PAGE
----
NAIROBI — A lack of local investment in African electric vehicle companies threatens the growth of the continent’s green transportation sector. It undermines efforts to introduce cleaner forms of mass transport that would reduce pollution in heavily congested cities.
Demand among individuals and companies for e-buses, electric two-wheelers and three-wheelers is surging across the continent, say industry insiders and analysts.
As of March 2023, e-bike manufacturer Ampersand had a waitlist of over 7,000 in Kigali alone. Kenya has an estimated 2,000 e-bikes on the road and the government plans to increase the figure to 200,000 by the end of 2024. Swedish e-mobility company Roam in July opened a plant in Nairobi with the capacity to produce 50,000 e-bikes a year. And Uganda signed a five-year deal with e-bike and battery swapping company Spiro to replace 140,000 internal combustion engine (ICE) bikes with electric bikes.
However, limited financing has fallen well short of the levels needed to keep up with that demand, making it hard for companies to produce vehicles and keeping the cost of EVs high for consumers. As much as $9 billion in financing may be required by 2030 to grow a sustainable market for electric two-wheelers in Kenya, Nigeria, Uganda, Rwanda and Ethiopia, according to a report by the Shell Foundation charity.
Local banks and investors have been slow to back the EV sector for reasons including low risk appetite, lack of information and the nascent stage of the sector in Africa, Edwin Muchoki, an e-mobility investment consultant at VBD Autotech, told Semafor Africa. He said investment in EV companies on the continent has been primarily led by international investment firms.
Even in Kenya, which has over 40 EV companies and is considered a regional leader in the space, lack of sufficient investment is cited as the primary reason behind the under-development of local EV manufacturing capabilities according to a new report by e-mobility research and advocacy group AfEMA.
In countries such as Kenya and Rwanda, the adoption of e-bikes in particular is being driven by asset finance companies such as Watu, Bboxx and M-Kopa, which allow riders to pay daily, weekly or monthly installments, typically from their earnings as motorcycle taxis (boda bodas) or delivery riders. The promise of savings, especially amid rising fuel prices, has been a big draw for riders.
Many local banks and investors are risk averse, but their interest in the EV sector is bound to grow as EVs become more prominent in Africa. The uptake of e-bikes confirms demand and the industry’s potential viability.
Global investment firms are also thinking of ways to spur local investment in the sector. Speaking at Africa e-Mobility Week (AEW) in Nairobi last week, David Ekabouma of New York-based Greenmax Capital said blended finance instruments could help. That approach, whereby public sources of money such as grants from development finance institutions are used to reduce the risk for private investors, could incentivize local capital to play a “significant role” in providing financing for the EV sector. That, in turn, would reduce the cost of EV vehicles.
“It’s not just about funding the companies, but also individuals taking up e-bikes or e-vehicles,” Muchoki told me. “Once you fund a few people and you see they’re able to pay, and the technology is working, you’ll definitely scale that.”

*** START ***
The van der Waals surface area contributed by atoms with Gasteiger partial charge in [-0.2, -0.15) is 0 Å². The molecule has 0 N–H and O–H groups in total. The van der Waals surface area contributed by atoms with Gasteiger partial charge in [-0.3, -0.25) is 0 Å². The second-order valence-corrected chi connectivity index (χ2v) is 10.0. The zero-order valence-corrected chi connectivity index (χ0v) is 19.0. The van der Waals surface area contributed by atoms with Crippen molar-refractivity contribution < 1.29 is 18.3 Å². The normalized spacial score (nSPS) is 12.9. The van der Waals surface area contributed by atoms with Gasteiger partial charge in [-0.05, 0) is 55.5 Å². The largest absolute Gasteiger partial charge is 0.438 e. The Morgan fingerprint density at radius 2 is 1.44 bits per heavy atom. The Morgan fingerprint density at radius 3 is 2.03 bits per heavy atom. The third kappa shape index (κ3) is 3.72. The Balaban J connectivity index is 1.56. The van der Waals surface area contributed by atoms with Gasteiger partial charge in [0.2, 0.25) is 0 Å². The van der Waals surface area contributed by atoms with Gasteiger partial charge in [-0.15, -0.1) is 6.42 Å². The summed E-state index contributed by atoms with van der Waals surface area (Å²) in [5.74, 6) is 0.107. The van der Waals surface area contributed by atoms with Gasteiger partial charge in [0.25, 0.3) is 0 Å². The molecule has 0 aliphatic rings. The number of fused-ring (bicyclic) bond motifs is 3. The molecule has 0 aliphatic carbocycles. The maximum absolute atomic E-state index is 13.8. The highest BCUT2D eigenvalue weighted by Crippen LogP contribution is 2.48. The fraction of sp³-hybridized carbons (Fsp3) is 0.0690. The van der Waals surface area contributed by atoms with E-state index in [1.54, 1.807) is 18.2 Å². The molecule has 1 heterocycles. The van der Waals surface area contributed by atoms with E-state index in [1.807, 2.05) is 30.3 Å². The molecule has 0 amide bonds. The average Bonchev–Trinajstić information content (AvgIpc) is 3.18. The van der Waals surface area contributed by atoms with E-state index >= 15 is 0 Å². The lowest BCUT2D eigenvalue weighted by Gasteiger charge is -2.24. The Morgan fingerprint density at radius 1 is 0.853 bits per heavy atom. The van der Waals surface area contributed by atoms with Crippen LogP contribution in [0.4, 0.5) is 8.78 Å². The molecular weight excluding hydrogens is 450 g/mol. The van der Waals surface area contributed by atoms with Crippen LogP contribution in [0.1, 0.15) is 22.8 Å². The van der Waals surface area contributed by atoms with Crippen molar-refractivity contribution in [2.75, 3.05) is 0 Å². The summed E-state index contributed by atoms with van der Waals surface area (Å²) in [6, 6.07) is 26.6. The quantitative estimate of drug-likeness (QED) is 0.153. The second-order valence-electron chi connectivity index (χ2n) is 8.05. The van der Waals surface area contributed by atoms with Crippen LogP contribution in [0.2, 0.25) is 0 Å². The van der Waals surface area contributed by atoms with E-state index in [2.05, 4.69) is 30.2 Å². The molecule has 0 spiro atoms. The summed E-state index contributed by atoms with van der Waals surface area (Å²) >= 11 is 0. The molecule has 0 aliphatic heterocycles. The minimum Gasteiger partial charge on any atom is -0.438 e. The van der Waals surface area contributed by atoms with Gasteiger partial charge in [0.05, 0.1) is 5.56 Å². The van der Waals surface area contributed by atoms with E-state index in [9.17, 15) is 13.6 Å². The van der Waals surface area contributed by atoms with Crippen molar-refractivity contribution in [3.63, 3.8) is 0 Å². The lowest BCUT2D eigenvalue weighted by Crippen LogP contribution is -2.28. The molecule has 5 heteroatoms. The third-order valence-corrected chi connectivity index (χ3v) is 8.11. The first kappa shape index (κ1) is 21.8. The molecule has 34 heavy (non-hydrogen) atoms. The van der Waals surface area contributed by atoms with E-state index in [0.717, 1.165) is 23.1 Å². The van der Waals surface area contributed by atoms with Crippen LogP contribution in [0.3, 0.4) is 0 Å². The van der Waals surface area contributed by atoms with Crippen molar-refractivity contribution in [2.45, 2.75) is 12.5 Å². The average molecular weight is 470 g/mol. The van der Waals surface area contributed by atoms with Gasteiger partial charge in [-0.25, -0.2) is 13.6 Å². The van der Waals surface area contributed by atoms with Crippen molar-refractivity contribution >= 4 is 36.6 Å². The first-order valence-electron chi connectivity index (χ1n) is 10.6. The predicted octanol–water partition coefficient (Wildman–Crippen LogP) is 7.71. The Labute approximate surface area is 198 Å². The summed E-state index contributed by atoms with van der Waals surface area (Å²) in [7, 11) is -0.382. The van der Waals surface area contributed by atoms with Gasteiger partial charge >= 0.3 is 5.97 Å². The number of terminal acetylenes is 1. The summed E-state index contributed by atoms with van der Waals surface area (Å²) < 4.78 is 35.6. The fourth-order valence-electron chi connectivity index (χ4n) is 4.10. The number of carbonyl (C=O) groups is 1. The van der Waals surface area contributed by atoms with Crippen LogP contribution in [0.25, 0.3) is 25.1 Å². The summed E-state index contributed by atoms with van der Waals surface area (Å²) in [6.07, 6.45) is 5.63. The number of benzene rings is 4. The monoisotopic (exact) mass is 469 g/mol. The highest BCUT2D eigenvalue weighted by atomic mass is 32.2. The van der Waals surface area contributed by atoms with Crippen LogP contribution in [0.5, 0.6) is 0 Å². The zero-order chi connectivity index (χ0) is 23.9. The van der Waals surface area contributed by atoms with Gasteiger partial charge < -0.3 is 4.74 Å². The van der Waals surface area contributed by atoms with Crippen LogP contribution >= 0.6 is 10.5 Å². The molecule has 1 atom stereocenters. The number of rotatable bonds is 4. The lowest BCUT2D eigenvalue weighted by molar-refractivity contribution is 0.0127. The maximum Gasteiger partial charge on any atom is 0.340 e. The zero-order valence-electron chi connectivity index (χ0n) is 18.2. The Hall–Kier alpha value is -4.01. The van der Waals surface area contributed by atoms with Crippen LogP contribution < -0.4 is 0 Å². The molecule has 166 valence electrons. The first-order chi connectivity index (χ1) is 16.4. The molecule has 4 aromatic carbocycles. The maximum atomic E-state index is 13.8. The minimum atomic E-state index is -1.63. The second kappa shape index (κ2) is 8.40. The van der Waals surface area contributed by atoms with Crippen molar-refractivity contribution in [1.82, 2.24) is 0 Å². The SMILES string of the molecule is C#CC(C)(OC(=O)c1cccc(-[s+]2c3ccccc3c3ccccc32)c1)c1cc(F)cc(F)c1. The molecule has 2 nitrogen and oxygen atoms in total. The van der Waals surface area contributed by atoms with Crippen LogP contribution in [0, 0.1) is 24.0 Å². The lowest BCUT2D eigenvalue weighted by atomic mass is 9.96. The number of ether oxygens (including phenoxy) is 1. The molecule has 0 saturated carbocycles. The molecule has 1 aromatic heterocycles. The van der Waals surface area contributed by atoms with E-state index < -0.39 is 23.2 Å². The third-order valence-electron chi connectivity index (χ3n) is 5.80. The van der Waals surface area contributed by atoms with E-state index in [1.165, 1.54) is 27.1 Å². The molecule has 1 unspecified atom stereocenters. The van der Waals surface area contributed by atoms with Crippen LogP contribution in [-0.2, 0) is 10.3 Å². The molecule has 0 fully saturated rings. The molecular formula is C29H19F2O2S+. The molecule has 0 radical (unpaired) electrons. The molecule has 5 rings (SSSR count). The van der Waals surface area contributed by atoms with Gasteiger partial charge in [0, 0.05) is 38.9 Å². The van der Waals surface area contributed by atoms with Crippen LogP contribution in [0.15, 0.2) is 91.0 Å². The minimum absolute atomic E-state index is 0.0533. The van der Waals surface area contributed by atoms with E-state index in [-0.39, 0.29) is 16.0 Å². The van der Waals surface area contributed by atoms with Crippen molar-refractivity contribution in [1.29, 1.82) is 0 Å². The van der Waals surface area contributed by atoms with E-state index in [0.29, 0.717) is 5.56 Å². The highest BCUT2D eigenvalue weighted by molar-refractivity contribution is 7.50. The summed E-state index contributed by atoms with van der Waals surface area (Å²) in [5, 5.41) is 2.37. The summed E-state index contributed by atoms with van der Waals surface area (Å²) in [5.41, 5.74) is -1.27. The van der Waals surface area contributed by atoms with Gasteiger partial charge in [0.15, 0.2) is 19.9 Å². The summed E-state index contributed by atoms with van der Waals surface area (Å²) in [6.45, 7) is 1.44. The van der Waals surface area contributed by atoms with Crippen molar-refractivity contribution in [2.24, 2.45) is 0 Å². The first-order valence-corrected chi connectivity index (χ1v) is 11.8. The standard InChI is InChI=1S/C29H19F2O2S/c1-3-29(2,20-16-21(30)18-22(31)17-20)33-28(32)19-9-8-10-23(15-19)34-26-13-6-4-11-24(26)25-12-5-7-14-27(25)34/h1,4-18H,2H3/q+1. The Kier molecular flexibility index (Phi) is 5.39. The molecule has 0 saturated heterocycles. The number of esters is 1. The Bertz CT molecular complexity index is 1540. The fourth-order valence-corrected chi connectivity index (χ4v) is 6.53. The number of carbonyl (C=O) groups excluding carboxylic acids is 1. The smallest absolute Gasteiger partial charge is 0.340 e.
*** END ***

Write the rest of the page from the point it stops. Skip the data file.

Erick Massawe — Kenya manager at Watu Credit, which helps finance e-bikes in East Africa countries including Uganda, Rwanda and Tanzania — said more investment in EV companies and the supporting infrastructure, such as charging and battery swapping stations, could really encourage EV adoption in Africa. This, he said, could help the green transport sector to grow beyond public transportation, which is currently a key driver of demand, to cover private transportation as well.
But more needs to change beyond fundraising for the EVs to genuinely take off.
More government incentives are also needed to enable the success of EVs in Africa. In October, Ethiopia exempted electric vehicles from VAT, surtax and excise tax. Kenya lowered the power tariff for charging stations by 30% for domestic users, and plans to halve excise duty for electric vehicles. Meanwhile, Nigeria in May 2023 announced a 10-year tax relief program for EV manufacturers. More countries need to follow their example to create lasting change.
The View From Tanzania
Tanzania boasts more electric vehicles than the rest of East Africa combined, with over 5,000 on the road. That is despite just over $1 million having been raised in EV sector capital so far, compared to over $50 million in Kenya. Tanzanian entrepreneurs increasingly import electric vehicles or convert vehicles running on fossil fuels to electric.
Despite the growing popularity of electric vehicles in Tanzania, industry experts say limited funding is a key factor slowing their adoption, along with high import taxes, low electricity grid access and the presence of few technicians.
Room for Disagreement
Kenya Commercial Bank (KCB), one of Kenya’s largest commercial banks, has helped finance at least 100 e-buses in the past year for some of Nairobi’s largest public transportation companies.
KCB’s head of micro banking Zacharia Cheruiyot acknowledged that local lenders had been slow to back the EV sector but said this was changing. “The opportunity is big,” he said at AEW. He argued that the growth of customers consistently paying off their EV loans would attract more financiers. He also argued that EV companies should target the mass market with their products.